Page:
Later this morning, we’ll get the first estimates of euro area and Italian GDP in Q3. With recent economic data from Germany having been soft, we anticipate a slowdown of 0.1ppt in euro area growth from Q1 and Q2 to 0.3%Q/Q, which would represent the softest rate since Q214. Meanwhile, we expect growth in Italy to remain unchanged at 0.2%Q/Q.

Today also brings the first indications of inflation in October. This morning’s Spanish figures aligned with expectations, with the headline CPI rate on the EU measure unchanged at 2.3%Y/Y, the top of the range of the past year. And the German figures, due later today, are likely to show a step up, not least due to base effects, with a rise of 0.2ppt to a six-year high of 2.4%Y/Y expected. (The equivalent euro area release is due tomorrow.)

Finally data-wise, the European Commission’s October economic sentiment survey – which typically provides the best guide to activity in the euro area – is also due today. Consistent with the latest PMIs, which suggested a further notable loss of economic momentum, and despite a slight improvement in consumer sentiment, another drop in the Commission’s headline euro area economic sentiment indicator seems on the cards.

In the markets, meanwhile, yesterday’s improvement in sentiment towards BTPs will be tested as the Italian government sells 5Y and 10Y bonds and 7Y floaters.

The UK dataflow continues today with the CBI Distributive Trades survey, which should give the first insight into activity on the UK High Street this month. Retail sales grew very rapidly over the summer, and while we saw some moderation in September, the increase in Q3 as a whole of 1.2%Q/Q was still strong. Today’s survey, however, seems likely to be consistent with a further gradual slowdown.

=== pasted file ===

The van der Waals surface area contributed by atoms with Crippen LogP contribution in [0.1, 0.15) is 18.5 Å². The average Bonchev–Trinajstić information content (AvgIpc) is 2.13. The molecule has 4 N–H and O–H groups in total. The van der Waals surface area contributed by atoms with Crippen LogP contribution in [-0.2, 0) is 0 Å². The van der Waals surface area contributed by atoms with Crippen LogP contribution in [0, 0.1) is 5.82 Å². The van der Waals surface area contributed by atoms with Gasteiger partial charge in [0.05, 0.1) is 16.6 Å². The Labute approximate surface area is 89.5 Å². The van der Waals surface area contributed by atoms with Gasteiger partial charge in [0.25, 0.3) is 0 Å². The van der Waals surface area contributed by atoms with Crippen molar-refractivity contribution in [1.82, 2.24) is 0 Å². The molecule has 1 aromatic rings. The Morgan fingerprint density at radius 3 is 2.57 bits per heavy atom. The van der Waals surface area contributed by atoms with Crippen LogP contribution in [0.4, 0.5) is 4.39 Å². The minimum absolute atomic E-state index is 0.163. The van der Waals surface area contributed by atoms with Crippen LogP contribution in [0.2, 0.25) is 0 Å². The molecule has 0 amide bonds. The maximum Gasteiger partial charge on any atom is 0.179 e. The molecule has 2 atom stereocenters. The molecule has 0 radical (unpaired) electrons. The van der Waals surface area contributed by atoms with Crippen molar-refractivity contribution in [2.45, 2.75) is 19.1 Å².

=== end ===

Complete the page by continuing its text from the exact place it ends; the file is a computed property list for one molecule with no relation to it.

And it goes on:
The most notable new data in the US today will be the Conference Boarder Consumer Confidence survey. Not least given recent equity market turbulence, the headline index seems likely to ease from 138.4, the eighteen-year high reached last month, to around 136. The S&P Case-Shiller house price index is also out.

After declining 8.1% in M/M in August – not quite as much as estimated initially – the total number of dwelling approvals rebounded 3.3%M/M in September. While this rebound was close to market expectations, deeper historical revisions meant that the number of approvals was still down a greater-than-expected 14.1%Y/Y. As is usually the case, the main source of recent volatility has been the ‘other dwellings’ category (i.e. apartments), which rebounded 10.7%M/M in September but was still down 21.4%Y/Y. The number of house approvals fell 2.1%M/M – a third consecutive decline – and was down 7.1%Y/Y. Given increases in average construction costs, the value of all residential approvals declined a slightly less-pronounced 8.9%Y/Y in September. Meanwhile, after growing strongly last year, non-residential approvals continued their recent much weaker run, with the value of approvals declining to a 20-month low in September and down 33.7%Y/Y. As a result, the value of all building approvals issued fell 19.4%Y/Y in September, with approvals through Q3 down 8.7%Y/Y.

In other news, after last week slumping 7.2pts to its low for this year, the weekly ANZ-Roy Morgan consumer confidence index rebounded a modest 2.3pts to 114.6 this week – close to the average reading over the past 5 years. A rebound in year-ahead expectations for the economy was the key driver of the improved overall result. But despite that improved assessment, sentiment regarding the making of major household purchases declined to a three-year low.